Vic­to­ria man has quite the col­lec­tion

Vic­to­ria man has 9,000 vinyl re­leases


Vic­to­ria’s Lloyd Clarke knows a thing or two about vinyl records of all kinds. Over the years, the for­mer mayor of the com­mu­nity has amassed a col­lec­tion that sits at about 9,000 pieces span­ning a va­ri­ety of gen­res.

Lloyd Clarke’s love of records starts with a juke­box.

It was 1947 and Clarke’s grand­fa­ther, Robert E. Clarke, had just opened a snack bar on the main high­way in Vic­to­ria. A 15-year-old Lloyd would spend hours there help­ing out and lis­ten­ing to the coun­try and west­ern hits of the 1940s on the juke­box in the cor­ner.

Pa­trons would pop some change in the slot, choose a song and the sounds of Gene Autry, Bob Wills and his Texas Play­boys, Roy Acuff and Ernest Tubb would start fill­ing the room.

When it came time to put new se­lec­tions in the juke­box, that’s when Lloyd col­lected his first records.

“I’d save a record when the men came to switch them over. Some would be worn out,” he said. “There was al­ways a record player in the house.”

Fast-for­ward half a cen­tury, and the now 83-year-old Lloyd has amassed an im­pres­sive col­lec­tion of 9,000 records scat­tered through­out his prop­erty, which in­cludes a lis­ten­ing room.

The im­pres­sive col­lec­tion is made up of coun­try, blue­grass, honky tonk, some pop and a bit of the blues. They come in 45s, 33s, old 78s — the list goes on. Lloyd even has a small num­ber of records that spin at 16-anda-half rev­o­lu­tions per minute that are meant to be played in cars.

“The bumps weren’t re­ally good for the records,” said Lloyd.

His col­lec­tion even in­cludes some turn of the cen­tury ma­te­rial and per­haps an orig­i­nal press­ing of Art Scam­mell’s “The Squid Jig­gin’s Grounds.”

His favourite is prob­a­bly a record­ing of “Vaya con Dios” by the duo of Les Paul and Mary Ford. He likes the melody formed be­tween the voice of Ford and the in­stru­ment of gui­tar-pi­o­neer Paul.

Thumb­ing through a set of the 1,000 favourites he keeps in his home, Lloyd points to a pair of al­bums full of Hank Snow songs. His face lights up as he re­counts a call put out by Snow for copies of his first record­ings of “The Pri­son Cow­boy” in 1938.

Lloyd has a copy of the trea­sured song, but re­fused to heed Snow’s call.

“I heard the call, but I wouldn’t send it away,” said Lloyd.

The lis­ten­ing hub

The mu­sic room in Lloyd’s home is just the fam­ily room lo­cated in the base­ment. A small space, there are in­stru­ments, mi­cro­phones, pic­tures of Clarke’s coun­try mu­sic he­roes, cow­boy hats and, of course, record play­ers.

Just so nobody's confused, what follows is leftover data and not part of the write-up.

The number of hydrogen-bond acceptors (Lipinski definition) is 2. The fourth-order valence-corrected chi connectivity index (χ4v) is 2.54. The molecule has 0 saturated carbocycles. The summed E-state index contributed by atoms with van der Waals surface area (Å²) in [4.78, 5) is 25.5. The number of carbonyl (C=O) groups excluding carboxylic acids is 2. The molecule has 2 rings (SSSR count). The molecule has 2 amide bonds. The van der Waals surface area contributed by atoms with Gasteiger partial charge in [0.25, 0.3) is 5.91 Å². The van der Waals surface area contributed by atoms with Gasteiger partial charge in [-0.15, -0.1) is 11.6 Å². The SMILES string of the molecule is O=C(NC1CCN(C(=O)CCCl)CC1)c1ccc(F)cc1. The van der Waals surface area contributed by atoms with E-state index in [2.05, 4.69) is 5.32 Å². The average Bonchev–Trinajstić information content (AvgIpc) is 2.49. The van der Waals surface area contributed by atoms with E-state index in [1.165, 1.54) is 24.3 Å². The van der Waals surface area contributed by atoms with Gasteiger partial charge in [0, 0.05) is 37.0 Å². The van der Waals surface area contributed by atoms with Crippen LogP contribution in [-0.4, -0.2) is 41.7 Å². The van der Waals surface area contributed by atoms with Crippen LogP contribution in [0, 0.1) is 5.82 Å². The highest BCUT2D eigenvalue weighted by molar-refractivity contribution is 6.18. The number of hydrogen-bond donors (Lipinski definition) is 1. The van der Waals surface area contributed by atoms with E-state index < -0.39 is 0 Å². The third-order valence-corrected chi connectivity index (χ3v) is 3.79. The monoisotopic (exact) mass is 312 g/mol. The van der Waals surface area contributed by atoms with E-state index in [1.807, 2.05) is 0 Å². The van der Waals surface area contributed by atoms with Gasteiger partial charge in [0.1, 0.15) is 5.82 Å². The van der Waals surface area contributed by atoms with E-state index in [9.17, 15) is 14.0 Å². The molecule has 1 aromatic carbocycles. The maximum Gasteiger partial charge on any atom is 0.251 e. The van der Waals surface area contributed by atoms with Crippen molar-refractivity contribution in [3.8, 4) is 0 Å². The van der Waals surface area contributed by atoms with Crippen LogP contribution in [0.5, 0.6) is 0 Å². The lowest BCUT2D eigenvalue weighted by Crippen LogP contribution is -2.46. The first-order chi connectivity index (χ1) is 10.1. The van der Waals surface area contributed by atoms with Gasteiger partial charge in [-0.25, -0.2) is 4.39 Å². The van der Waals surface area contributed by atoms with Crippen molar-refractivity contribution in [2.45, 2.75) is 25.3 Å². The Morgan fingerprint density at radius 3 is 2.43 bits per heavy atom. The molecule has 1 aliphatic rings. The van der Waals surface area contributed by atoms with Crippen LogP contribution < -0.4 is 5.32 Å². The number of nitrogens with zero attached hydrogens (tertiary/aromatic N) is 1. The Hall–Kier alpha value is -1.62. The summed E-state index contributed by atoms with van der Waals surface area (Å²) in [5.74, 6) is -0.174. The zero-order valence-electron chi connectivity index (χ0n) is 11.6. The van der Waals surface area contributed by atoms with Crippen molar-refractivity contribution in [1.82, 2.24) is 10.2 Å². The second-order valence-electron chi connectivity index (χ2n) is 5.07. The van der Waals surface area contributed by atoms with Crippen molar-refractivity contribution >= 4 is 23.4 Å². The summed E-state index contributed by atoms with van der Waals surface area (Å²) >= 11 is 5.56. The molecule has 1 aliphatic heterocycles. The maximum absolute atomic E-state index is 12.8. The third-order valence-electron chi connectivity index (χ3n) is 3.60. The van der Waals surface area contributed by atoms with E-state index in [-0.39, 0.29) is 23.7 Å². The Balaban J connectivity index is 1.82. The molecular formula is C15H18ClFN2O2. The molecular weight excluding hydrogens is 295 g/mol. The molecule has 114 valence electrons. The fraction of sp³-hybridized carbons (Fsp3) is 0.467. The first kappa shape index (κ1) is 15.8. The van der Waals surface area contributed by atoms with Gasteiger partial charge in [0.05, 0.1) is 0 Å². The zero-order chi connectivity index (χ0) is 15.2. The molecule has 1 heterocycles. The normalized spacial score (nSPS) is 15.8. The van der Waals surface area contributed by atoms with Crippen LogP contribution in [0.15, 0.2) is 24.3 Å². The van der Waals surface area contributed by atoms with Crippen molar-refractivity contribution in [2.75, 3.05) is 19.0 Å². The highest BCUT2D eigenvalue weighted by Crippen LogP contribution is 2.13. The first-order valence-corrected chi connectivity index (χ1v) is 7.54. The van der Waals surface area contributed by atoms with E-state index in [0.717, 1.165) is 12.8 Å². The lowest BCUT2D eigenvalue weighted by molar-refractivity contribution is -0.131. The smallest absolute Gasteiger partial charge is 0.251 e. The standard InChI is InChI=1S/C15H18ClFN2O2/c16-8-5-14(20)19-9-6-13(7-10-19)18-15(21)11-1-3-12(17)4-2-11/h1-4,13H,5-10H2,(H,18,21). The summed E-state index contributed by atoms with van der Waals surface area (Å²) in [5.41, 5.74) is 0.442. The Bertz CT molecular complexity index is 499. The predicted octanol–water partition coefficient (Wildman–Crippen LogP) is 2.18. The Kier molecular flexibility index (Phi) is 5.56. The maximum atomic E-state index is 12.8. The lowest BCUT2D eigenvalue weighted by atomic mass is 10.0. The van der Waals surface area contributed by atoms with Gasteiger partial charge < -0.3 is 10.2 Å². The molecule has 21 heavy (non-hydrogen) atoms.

Vi­o­lins, gui­tars, ban­jos, man­dolins and even a stand up bass are all housed in the room.

dozen or so an­tique cam­eras, or his im­pres­sive col­lec­tion of old HAM ra­dios.

Own­ing a record col­lec­tion like the one he has to­day has al­ways been a dream of Lloyd’s. While he dab­bled in col­lect­ing in his teens, it wasn’t un­til the 1950s when the bug took hold.

“I bought ev­ery­thing I could get,” he said. “I wanted a col­lec­tion of records in case I would hear a song I liked and pos­si­bly I could find it and play it more of­ten.”

Lloyd might not have that old juke­box from his grand­fa­ther’s snack bar, but that doesn’t di­min­ish his love for the vinyl re­vival go­ing on to­day or for his own col­lec­tion. In fact, he has a newer model juke­box in his pos­ses­sion and one of th­ese days he’ll put his 45s in there and start it up.

“Mu­sic has con­trolled my life,” he said.

“The vi­o­lins and the ban­jos, I’ll rarely take in my hands, but the gui­tar,” he said, his voice trail­ing off. “The gui­tar is what I re­ally love. I started play­ing at age of eight. Some­times, I’ll get re­quests to play the standup bass.”

An old crank gramo­phone rests on the shelv­ing half­way up the right wall. It’s one of the old mod­els with the heavy arm and you have to crank a lever if you want to lis­ten to mu­sic.

“I call it the record de­stroyer,” Clarke chuck­led. “Some­times, I’ll play records I’m not fond of on it.”

The col­lec­tor

In his heart, Lloyd is re­ally a col­lec­tor. More to the point, he calls him­self a “pack rat.”

“I know I should get rid of some things, but I can’t bear to let any­thing go,” he said.

If you want proof of this visit Lloyd’s of­fice and gaze at his



Vic­to­ria’s Lloyd Clarke stands in front of a shelv­ing unit full of an­tique HAM ra­dios. He was weary of let­ting The Compass pho­to­graph his ac­tual record col­lec­tion.

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